I. IT is a matter of the greatest moment, that we learn distinctly to consider the covenant of grace, either as it is in its substance or essence, as they call it, or as it is in diverse ways proposed by God, with respect to circumstantials, under different economies. If we view the substance of the covenant, it is but only one, nor is it possible it should be otherwise. There is no other way worthy of God, in which salvation can be bestowed on sinners, but that discovered in the Gospel. Whence the apostle, Gal. 1:7, has beautifully said, “which is not another.” And that testament which was consecrated by the blood of Christ, he calls “everlasting,” Heb. 13:20, because it was settled from eternity, published immediately upon the fall of the first man, constantly handed down by the ancients, more fully explained by Christ himself and his apostles, and is to continue throughout all ages, and, in virtue of which, believers shall inherit eternal happiness. But if we attend to the circumstances of the covenant, it was dispensed “at sundry times and in divers manners,” under various economies for the manifestation of the manifold wisdom of God. In considering this, we are first to discourse on those general things which appertain to the substance of the covenant, and have continued in every age; and then explain the different economies or dispensations, and the new accessions made to each; which we will, first, do in a general and concise manner, in this and the following Chapter; then gradually descend to the more special considerations.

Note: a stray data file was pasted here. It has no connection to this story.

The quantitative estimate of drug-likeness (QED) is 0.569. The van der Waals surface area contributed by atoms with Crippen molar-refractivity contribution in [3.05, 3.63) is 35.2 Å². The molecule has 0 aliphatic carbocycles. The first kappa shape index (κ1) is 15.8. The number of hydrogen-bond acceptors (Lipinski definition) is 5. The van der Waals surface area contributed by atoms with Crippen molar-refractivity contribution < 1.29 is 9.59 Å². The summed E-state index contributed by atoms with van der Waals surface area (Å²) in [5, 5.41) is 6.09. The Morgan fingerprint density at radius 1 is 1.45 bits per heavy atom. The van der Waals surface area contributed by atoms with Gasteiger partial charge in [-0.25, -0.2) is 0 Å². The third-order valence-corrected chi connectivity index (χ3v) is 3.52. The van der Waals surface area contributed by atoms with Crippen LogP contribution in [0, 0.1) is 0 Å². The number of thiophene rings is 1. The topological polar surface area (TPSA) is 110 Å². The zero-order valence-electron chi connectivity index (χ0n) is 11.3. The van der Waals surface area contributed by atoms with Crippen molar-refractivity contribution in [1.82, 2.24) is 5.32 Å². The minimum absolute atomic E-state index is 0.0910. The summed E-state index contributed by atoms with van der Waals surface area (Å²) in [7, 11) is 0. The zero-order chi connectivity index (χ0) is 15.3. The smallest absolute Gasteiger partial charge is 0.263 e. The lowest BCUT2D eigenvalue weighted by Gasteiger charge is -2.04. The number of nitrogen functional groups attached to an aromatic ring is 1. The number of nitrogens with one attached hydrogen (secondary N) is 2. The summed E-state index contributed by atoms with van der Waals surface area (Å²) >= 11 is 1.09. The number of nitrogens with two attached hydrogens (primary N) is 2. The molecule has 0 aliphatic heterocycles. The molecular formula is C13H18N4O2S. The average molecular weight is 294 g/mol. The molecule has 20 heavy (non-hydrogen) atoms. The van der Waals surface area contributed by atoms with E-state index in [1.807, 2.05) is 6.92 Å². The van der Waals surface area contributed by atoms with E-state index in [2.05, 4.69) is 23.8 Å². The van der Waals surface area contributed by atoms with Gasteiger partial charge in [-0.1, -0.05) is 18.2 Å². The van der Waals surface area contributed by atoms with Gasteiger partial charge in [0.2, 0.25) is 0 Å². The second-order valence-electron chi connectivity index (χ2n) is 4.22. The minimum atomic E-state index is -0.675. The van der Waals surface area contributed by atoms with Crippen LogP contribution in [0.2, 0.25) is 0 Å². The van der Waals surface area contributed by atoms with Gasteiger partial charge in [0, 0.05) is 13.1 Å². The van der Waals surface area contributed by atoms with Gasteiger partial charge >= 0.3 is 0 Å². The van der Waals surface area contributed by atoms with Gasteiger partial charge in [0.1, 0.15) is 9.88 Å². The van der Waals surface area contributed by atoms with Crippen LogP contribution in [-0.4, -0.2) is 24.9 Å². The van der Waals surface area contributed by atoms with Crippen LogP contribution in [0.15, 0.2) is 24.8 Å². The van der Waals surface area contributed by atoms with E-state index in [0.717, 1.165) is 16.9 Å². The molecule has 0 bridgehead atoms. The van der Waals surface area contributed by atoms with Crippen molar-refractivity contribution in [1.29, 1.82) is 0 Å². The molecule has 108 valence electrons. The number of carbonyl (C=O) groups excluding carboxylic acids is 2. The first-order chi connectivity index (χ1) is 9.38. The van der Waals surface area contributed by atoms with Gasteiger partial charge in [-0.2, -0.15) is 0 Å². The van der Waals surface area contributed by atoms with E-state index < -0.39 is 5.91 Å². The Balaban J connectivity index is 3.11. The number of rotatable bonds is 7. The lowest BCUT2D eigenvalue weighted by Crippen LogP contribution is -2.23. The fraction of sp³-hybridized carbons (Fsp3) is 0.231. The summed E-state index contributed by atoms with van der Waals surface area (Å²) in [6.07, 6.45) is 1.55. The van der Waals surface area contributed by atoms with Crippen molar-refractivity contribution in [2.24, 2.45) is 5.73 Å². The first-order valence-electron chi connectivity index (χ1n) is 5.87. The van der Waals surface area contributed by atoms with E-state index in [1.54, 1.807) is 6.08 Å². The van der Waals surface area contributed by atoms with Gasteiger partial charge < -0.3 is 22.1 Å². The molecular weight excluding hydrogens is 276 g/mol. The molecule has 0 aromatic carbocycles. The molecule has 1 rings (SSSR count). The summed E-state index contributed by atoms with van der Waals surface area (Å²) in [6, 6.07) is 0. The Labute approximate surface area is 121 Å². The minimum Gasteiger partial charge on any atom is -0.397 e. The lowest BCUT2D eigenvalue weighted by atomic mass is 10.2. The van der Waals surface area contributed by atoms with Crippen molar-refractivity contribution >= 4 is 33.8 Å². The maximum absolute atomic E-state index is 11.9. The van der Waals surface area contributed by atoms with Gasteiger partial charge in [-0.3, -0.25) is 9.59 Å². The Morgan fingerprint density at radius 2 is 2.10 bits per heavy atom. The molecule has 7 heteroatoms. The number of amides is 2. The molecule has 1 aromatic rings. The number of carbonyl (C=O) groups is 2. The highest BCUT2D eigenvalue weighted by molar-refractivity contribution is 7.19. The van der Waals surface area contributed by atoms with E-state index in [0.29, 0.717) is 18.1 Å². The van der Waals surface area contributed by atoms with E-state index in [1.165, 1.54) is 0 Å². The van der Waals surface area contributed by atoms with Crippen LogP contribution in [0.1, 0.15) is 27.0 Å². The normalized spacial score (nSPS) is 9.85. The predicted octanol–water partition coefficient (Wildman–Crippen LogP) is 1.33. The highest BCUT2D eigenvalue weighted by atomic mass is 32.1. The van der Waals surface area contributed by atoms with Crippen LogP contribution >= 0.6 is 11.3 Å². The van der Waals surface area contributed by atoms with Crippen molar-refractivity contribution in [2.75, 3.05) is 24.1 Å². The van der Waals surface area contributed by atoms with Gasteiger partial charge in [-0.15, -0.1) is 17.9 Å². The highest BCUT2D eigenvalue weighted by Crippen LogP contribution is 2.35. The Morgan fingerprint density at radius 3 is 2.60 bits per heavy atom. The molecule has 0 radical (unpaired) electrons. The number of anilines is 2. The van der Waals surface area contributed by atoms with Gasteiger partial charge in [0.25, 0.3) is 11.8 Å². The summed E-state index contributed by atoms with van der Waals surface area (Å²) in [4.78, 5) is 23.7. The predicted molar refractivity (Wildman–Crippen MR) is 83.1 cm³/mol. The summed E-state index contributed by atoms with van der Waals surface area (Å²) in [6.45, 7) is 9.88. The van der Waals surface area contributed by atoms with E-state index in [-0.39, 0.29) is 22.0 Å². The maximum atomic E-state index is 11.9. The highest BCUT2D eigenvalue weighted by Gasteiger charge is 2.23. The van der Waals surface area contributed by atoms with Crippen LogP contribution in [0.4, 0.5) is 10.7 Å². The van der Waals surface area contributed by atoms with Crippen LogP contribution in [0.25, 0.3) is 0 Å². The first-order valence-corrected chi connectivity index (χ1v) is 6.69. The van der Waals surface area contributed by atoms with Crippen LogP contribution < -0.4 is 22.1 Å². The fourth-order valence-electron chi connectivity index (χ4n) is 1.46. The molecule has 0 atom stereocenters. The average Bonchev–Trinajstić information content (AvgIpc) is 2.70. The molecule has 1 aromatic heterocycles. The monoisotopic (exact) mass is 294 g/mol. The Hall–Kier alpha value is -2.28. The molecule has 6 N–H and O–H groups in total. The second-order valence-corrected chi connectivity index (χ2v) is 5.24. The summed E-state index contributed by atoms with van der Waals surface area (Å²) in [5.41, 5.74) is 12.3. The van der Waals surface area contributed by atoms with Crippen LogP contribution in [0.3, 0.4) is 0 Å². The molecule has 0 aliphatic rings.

II. We therefore maintain, agreeable to the sacred writings, that to all the Elect, living in any period of time: 1st, One and the same eternal life was promised. 2dly, That Jesus Christ was held forth as the one and the same author and bestower of salvation. 3dly, That they could not become partakers of it any other way, but by a true and lively faith in him. If we demonstrate these three things, none can any longer doubt, but that the covenant of grace must be, as to its substance, only one from the beginning. For, if the salvation be the same, and the author of it the same, the manner of communion with him the same, it is certain, the covenant itself cannot be more than one.